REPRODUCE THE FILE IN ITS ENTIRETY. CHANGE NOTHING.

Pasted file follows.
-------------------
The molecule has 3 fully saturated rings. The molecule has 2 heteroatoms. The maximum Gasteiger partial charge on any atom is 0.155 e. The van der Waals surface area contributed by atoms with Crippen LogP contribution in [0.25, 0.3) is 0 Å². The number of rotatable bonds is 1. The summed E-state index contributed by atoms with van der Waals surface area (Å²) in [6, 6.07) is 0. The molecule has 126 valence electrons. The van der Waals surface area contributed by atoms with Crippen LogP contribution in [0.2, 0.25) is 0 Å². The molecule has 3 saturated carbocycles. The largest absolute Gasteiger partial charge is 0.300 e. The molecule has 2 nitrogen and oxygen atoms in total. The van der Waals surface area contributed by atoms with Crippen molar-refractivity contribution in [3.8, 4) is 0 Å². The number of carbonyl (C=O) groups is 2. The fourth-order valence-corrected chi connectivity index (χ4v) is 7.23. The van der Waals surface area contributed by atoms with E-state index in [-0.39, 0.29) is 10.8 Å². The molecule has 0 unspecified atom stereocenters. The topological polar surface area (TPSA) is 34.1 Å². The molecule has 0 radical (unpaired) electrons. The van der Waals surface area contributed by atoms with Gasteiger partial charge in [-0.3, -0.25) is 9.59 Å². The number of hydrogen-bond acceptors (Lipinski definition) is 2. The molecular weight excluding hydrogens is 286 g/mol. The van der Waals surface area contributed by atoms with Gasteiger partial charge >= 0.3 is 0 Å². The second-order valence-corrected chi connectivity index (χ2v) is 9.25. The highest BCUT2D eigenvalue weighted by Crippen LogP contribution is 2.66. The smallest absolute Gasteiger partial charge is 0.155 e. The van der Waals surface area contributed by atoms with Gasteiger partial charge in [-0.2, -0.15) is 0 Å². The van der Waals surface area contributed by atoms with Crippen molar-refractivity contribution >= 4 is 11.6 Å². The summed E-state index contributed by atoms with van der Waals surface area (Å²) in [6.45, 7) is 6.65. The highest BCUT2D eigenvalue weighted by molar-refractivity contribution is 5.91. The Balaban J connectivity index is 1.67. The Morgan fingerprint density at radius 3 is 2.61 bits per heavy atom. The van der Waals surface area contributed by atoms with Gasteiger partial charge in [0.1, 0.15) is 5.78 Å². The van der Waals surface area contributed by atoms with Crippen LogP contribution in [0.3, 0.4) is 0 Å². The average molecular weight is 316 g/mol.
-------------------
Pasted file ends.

The molecule has 3 fully saturated rings. The molecule has 2 heteroatoms. The maximum Gasteiger partial charge on any atom is 0.155 e. The van der Waals surface area contributed by atoms with Crippen LogP contribution in [0.25, 0.3) is 0 Å². The number of rotatable bonds is 1. The summed E-state index contributed by atoms with van der Waals surface area (Å²) in [6, 6.07) is 0. The molecule has 126 valence electrons. The van der Waals surface area contributed by atoms with Crippen LogP contribution in [0.2, 0.25) is 0 Å². The molecule has 3 saturated carbocycles. The largest absolute Gasteiger partial charge is 0.300 e. The molecule has 2 nitrogen and oxygen atoms in total. The van der Waals surface area contributed by atoms with Crippen molar-refractivity contribution in [3.8, 4) is 0 Å². The number of carbonyl (C=O) groups is 2. The fourth-order valence-corrected chi connectivity index (χ4v) is 7.23. The van der Waals surface area contributed by atoms with E-state index in [-0.39, 0.29) is 10.8 Å². The molecule has 0 unspecified atom stereocenters. The topological polar surface area (TPSA) is 34.1 Å². The molecule has 0 radical (unpaired) electrons. The van der Waals surface area contributed by atoms with Gasteiger partial charge in [-0.3, -0.25) is 9.59 Å². The number of hydrogen-bond acceptors (Lipinski definition) is 2. The molecular weight excluding hydrogens is 286 g/mol. The van der Waals surface area contributed by atoms with Gasteiger partial charge >= 0.3 is 0 Å². The second-order valence-corrected chi connectivity index (χ2v) is 9.25. The highest BCUT2D eigenvalue weighted by Crippen LogP contribution is 2.66. The smallest absolute Gasteiger partial charge is 0.155 e. The van der Waals surface area contributed by atoms with Gasteiger partial charge in [-0.2, -0.15) is 0 Å². The van der Waals surface area contributed by atoms with Crippen molar-refractivity contribution >= 4 is 11.6 Å². The summed E-state index contributed by atoms with van der Waals surface area (Å²) in [6.45, 7) is 6.65. The highest BCUT2D eigenvalue weighted by molar-refractivity contribution is 5.91. The Balaban J connectivity index is 1.67. The Morgan fingerprint density at radius 3 is 2.61 bits per heavy atom. The van der Waals surface area contributed by atoms with Gasteiger partial charge in [0.1, 0.15) is 5.78 Å². The van der Waals surface area contributed by atoms with Crippen LogP contribution in [0.3, 0.4) is 0 Å². The average molecular weight is 316 g/mol.